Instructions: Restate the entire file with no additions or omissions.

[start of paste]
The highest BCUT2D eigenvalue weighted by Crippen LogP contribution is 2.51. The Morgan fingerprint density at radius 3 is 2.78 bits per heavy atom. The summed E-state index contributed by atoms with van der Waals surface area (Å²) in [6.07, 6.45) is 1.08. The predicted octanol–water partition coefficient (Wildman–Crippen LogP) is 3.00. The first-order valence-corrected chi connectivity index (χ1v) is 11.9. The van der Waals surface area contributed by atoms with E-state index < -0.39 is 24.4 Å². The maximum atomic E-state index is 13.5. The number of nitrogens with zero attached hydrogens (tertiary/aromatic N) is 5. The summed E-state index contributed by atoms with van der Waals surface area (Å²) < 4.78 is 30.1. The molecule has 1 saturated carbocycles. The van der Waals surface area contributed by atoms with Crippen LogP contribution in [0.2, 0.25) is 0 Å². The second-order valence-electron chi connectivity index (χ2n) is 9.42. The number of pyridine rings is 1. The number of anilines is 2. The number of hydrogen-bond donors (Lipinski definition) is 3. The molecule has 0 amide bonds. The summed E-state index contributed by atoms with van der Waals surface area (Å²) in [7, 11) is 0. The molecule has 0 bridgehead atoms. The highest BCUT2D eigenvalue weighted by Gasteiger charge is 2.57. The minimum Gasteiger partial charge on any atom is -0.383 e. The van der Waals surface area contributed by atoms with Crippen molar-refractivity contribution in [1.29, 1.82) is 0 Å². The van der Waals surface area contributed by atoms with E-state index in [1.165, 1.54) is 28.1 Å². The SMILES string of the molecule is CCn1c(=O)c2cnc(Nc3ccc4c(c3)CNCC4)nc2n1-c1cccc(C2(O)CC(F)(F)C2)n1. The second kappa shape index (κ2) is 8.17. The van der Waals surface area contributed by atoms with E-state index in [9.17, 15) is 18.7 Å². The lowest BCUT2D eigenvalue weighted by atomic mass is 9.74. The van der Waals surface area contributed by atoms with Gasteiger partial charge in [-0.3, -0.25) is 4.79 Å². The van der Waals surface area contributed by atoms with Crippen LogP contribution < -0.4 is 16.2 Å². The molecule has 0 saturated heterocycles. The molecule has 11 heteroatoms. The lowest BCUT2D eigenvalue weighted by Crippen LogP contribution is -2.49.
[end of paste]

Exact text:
The highest BCUT2D eigenvalue weighted by Crippen LogP contribution is 2.51. The Morgan fingerprint density at radius 3 is 2.78 bits per heavy atom. The summed E-state index contributed by atoms with van der Waals surface area (Å²) in [6.07, 6.45) is 1.08. The predicted octanol–water partition coefficient (Wildman–Crippen LogP) is 3.00. The first-order valence-corrected chi connectivity index (χ1v) is 11.9. The van der Waals surface area contributed by atoms with E-state index < -0.39 is 24.4 Å². The maximum atomic E-state index is 13.5. The number of nitrogens with zero attached hydrogens (tertiary/aromatic N) is 5. The summed E-state index contributed by atoms with van der Waals surface area (Å²) < 4.78 is 30.1. The molecule has 1 saturated carbocycles. The van der Waals surface area contributed by atoms with Crippen LogP contribution in [0.2, 0.25) is 0 Å². The second-order valence-electron chi connectivity index (χ2n) is 9.42. The number of pyridine rings is 1. The number of anilines is 2. The number of hydrogen-bond donors (Lipinski definition) is 3. The molecule has 0 amide bonds. The summed E-state index contributed by atoms with van der Waals surface area (Å²) in [7, 11) is 0. The molecule has 0 bridgehead atoms. The highest BCUT2D eigenvalue weighted by Gasteiger charge is 2.57. The minimum Gasteiger partial charge on any atom is -0.383 e. The van der Waals surface area contributed by atoms with Crippen molar-refractivity contribution in [1.29, 1.82) is 0 Å². The van der Waals surface area contributed by atoms with E-state index in [1.165, 1.54) is 28.1 Å². The SMILES string of the molecule is CCn1c(=O)c2cnc(Nc3ccc4c(c3)CNCC4)nc2n1-c1cccc(C2(O)CC(F)(F)C2)n1. The second kappa shape index (κ2) is 8.17. The van der Waals surface area contributed by atoms with E-state index in [9.17, 15) is 18.7 Å². The lowest BCUT2D eigenvalue weighted by atomic mass is 9.74. The van der Waals surface area contributed by atoms with Gasteiger partial charge in [-0.3, -0.25) is 4.79 Å². The van der Waals surface area contributed by atoms with Crippen LogP contribution < -0.4 is 16.2 Å². The molecule has 0 saturated heterocycles. The molecule has 11 heteroatoms. The lowest BCUT2D eigenvalue weighted by Crippen LogP contribution is -2.49.